By Hal Brown, MSW, Retired psychotherapist. More about me.
|Fair Use, General Mills
Maybe I needed a second cup of coffee to clear the cobwebs out of my mind this morning but the first thing that caught my attention in the title of the following article was the first four words:Reading this made me think of the original crazy cuckoo.
So if this goes down because Matt Gaetz or Marjorie Taylor Greene or Lauren Boebert or any of those crazy cuckoo MAGA people decide to tank the US economy, it is one hundred percent going to be at the feet of the Republican Party and not the president."
The mascot of Cocoa Puffs, Sonny the Cuckoo Bird, was introduced in 1962. In television commercials, Sonny attempts to concentrate on a normal task but ends up coming across some reference to Cocoa Puffs themselves (usually described by the adjectives "munchy, crunchy, chocolatey") and bursts with enthusiasm, exclaiming his catchphrase "I'm cuckoo for Cocoa Puffs!" Sonny was voiced by Chuck McCann from 1962 to 1978, and has been voiced by Larry Kenney since 1978.
The line "cuckoo for Cocoa Puffs" has entered the vernacular as a term for somebody who is irrational.
Sonny's name comes from the original format of the commercials, in which he was paired with his grandfather (also voiced by McCann). Rather than proper names, they always referred to each other as "Gramps" and "Sonny." When the grandfather was dropped from the ads, "Sonny" remained as the character's name. In 2010, Gramps returned to the Cocoa Puffs ads, with McCann reprising his role as Gramps and Kenney continuing to voice Sonny.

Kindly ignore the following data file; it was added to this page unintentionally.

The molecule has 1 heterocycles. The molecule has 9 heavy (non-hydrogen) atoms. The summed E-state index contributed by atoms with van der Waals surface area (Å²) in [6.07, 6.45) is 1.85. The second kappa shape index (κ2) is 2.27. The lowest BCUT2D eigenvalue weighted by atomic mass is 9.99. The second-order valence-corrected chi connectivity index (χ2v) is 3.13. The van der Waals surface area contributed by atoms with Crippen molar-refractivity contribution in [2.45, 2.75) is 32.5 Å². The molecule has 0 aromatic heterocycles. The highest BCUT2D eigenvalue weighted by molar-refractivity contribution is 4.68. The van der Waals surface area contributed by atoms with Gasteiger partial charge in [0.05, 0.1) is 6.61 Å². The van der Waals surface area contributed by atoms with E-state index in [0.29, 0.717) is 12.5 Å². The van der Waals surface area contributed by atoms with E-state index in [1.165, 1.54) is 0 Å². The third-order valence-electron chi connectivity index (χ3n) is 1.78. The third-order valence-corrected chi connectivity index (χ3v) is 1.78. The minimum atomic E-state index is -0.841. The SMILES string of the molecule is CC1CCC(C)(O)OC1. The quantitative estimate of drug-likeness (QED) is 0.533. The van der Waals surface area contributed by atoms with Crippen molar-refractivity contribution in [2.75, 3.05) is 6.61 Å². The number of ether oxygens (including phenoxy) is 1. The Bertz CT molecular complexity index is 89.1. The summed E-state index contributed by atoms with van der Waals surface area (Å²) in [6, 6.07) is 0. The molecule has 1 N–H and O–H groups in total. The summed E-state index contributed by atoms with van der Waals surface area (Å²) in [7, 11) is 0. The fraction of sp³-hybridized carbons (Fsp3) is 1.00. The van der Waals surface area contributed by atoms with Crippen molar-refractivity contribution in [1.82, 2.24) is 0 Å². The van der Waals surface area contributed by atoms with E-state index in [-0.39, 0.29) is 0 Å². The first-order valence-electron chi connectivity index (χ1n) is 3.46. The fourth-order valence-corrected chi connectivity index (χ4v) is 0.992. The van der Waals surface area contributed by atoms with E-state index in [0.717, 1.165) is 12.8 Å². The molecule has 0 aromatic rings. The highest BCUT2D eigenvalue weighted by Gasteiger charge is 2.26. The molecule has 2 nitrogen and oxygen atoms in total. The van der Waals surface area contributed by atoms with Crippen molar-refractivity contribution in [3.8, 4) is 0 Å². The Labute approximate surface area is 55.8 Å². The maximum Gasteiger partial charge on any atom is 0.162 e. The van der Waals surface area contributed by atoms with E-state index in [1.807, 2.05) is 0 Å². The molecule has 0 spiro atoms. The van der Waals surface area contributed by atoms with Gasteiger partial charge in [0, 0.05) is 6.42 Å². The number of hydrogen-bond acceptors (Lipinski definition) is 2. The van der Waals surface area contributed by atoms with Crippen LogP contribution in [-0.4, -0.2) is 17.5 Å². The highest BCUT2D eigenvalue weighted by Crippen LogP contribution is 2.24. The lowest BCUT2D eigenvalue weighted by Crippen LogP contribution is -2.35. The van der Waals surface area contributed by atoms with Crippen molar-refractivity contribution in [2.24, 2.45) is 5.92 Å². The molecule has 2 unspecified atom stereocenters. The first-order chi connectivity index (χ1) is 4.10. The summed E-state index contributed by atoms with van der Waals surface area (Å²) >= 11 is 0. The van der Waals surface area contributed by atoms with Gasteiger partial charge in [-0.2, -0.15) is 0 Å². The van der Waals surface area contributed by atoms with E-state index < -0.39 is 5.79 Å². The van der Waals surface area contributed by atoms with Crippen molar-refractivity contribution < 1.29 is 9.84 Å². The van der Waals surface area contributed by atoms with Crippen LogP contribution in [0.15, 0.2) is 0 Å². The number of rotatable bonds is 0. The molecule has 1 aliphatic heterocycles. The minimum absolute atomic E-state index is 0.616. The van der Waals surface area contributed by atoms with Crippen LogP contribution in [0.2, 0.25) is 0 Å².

Sonny was designed by Gene Cleaves. Animation pioneer "Grim" Natwick (of Fleischers' Betty Boop team) also contributed to the early images of Sonny and Gramps, according to then-contemporaries who collaborated with Natwick.
Sonny was originally depicted as wearing a pink-and-white striped shirt, then in 1995 was redesigned, this time wearing 1990s "extreme" clothes and being given a more Disney-esque appearance. In 2004, he was redesigned in a more simplistic fashion, this time without clothing.
Here's something I didn't know until I read about cuckoos in Wikipedia:
Cuckoos have played a role in human culture for thousands of years, appearing in Greek mythology as sacred to the goddess Hera. In Europe, the cuckoo is associated with spring, and with cuckoldry, for example in Shakespeare's Love's Labour's Lost. In India, cuckoos are sacred to Kamadeva, the god of desire and longing, whereas in Japan, the cuckoo symbolises unrequited love.